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Thursday, April 03, 2008

Beethoven Sonatina in F Major

M. 1- I
M. 2-I
M. 3-IV
M. 4-IV
M. 5-V^7
M. 6-I
M. 7-V, I
M. 8-V
M. 9-I
M. 10-I
M. 11-VI
M. 12-VI
M. 13-V^7
M. 14-I
M. 15-ii^6, V
M. 16-I
M. 17-V^7
M. 18-V^7
M. 19-ii^o7
M. 20-ii^o7
M. 21-V^7
M. 22-ii^o7
M. 23-V^7
M. 24-ii^o7
M. 25-V, I
M. 26-V^64, (V^7)/V
M. 27-V
M. 28-V
M. 29-I^6
M. 30-I^6
M. 31-IV
M. 32-IV
M. 33-V^64
M. 34-I
M. 35-ii^6, V^7
M. 36-I
M. 37-vi
M. 38-III^43
M. 39-III^43
M. 40-ii^043
M. 41-vi^6
M. 42-ii^o7
M. 43-vi^6
M. 44-ii^o7
M. 45-vi^6
M. 46-ii^o7, vi^6
M. 47-III^43, vi
M. 48-III
M. 49-vi
M. 50-iii
M. 51-IV
M. 52-I
M. 53-IV
M. 54-iii
M. 55-ii
M. 56-vi^6
M. 57-(vii^0)/vi, vi
M. 58-V/vi
M. 59-vi
M. 60-V/vi
M. 61-V/vi
M. 62-vi
M. 63-vi
M. 64-ii
M. 65-vi, V/vi
M. 66-vi
M. 67-V^42
M. 68-I^65
M. 69-V^64
M. 70-I
M. 71-V
M. 72-cadenza/retransition
M. 73-cadenza/retransition
M. 74-cadenza/retransition
M. 75-I^6
M. 76-I^6
M. 77-IV
M. 78-IV
M. 79-V^43
M. 80-I
M. 81-V^65, I
M. 82-V
M. 83-I
M. 84-I
M. 85-IV
M. 86-IV
M. 87-V^43
M. 88-I
M. 89-IV, V^7
M. 90-I
M. 91-V
M. 92-I
M. 93-V^7
M. 94-I

I would say that this piece is overall a five part rondo. It has the general ABA'CA"+Coda. The first A section goes from M. 1-17 that ends in a PAC. Section B goes from M. 17-28 and ends in a half cadence. The second A' section starts from M. 29-36 and ends in a PAC. The C section goes from M. 37-66 and ends in a PAC in D Major. The last A section goes from M. 75-90 and ends in a PAC. The coda is four measures long, M. 91-94 and ends in a PAC. I don't really see any aspects of a seven part rondo in this particular piece. There are only three different themes and the A section only repeats three times as opposed to the four times it would need to repeat for it to be seen as a seven part rondo. This does have some elements of a composite ternary. One could say that there are three distinctive sections. The first being M. 1-36 and a rounded continuous binary. The second section could be seen as M. 37-66 and a theme and variations. The last section could be seen as being M. 75-94 and a simple binary. The first section(1-36) easily fit into rounded sectional binary. It has the A section repeat itself and the B section repeat with the A section. This section creates the first three sections of the Rondo form for this piece(ABA'). Measures 27-28 functions as a re-transition into the A section. This is like a special introduction that is only used for the A section. This is not particularly normal to find in Rounded Continuous Binary. It is, however, found often in rondo form. The section section(m.37-66) I would describe as being a theme and variations because it is a continuous repetition of the C theme with slight alterations in the melody and harmony. This section fits as the C section of the rondo form. Measures 67-74 are another re-transition into a repetition of Section A. The A sections have a shorter phrase rhythm than the rest of the sections.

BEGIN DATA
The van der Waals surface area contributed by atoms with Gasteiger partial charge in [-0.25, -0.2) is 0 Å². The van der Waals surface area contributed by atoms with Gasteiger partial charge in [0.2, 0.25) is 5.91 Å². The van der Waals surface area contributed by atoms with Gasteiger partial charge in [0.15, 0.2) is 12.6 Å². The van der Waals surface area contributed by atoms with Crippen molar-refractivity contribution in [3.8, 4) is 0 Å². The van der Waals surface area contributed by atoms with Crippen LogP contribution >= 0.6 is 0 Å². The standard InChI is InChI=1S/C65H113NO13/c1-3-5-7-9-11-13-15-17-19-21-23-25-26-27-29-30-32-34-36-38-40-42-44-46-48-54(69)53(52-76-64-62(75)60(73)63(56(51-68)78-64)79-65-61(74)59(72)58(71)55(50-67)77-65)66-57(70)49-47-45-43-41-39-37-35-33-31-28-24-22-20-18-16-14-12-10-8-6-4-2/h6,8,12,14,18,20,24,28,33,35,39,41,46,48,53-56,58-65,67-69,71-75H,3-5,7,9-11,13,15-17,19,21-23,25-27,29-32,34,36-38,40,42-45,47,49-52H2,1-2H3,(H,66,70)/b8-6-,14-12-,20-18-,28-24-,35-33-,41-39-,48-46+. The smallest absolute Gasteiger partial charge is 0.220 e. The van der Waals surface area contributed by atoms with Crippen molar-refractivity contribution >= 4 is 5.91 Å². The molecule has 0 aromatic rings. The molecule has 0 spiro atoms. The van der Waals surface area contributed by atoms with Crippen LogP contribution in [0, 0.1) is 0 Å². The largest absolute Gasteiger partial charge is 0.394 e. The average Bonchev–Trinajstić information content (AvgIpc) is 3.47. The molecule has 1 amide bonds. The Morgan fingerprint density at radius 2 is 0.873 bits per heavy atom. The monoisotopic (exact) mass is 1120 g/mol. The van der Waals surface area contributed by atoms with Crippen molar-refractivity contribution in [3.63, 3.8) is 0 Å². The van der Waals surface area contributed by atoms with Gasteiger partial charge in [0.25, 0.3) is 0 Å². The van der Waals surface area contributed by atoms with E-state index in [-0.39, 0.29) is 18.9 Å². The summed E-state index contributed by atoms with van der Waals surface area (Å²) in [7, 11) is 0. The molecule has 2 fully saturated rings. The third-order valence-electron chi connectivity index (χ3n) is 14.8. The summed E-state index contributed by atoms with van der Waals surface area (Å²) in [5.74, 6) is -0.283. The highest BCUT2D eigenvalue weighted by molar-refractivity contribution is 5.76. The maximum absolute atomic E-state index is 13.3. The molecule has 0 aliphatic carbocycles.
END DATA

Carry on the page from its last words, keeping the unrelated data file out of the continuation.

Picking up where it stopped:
1 comment:

Scott said...

Why couldn't mm. 37-66 also be a rounded binary? Remember, the b of a rounded binary is often related motivically to the a. The last part would be only the first part of A's rounded binary.

Transitions and retransitions are found in Ternary forms. What makes this Rondo-ish is a) Beethoven calls it a Rondo(!) and b) the last A doesn't do the whole rounded binary form, so overall we do get an ABACA form, if repeats are ignored.

Don't forget about performance ideas.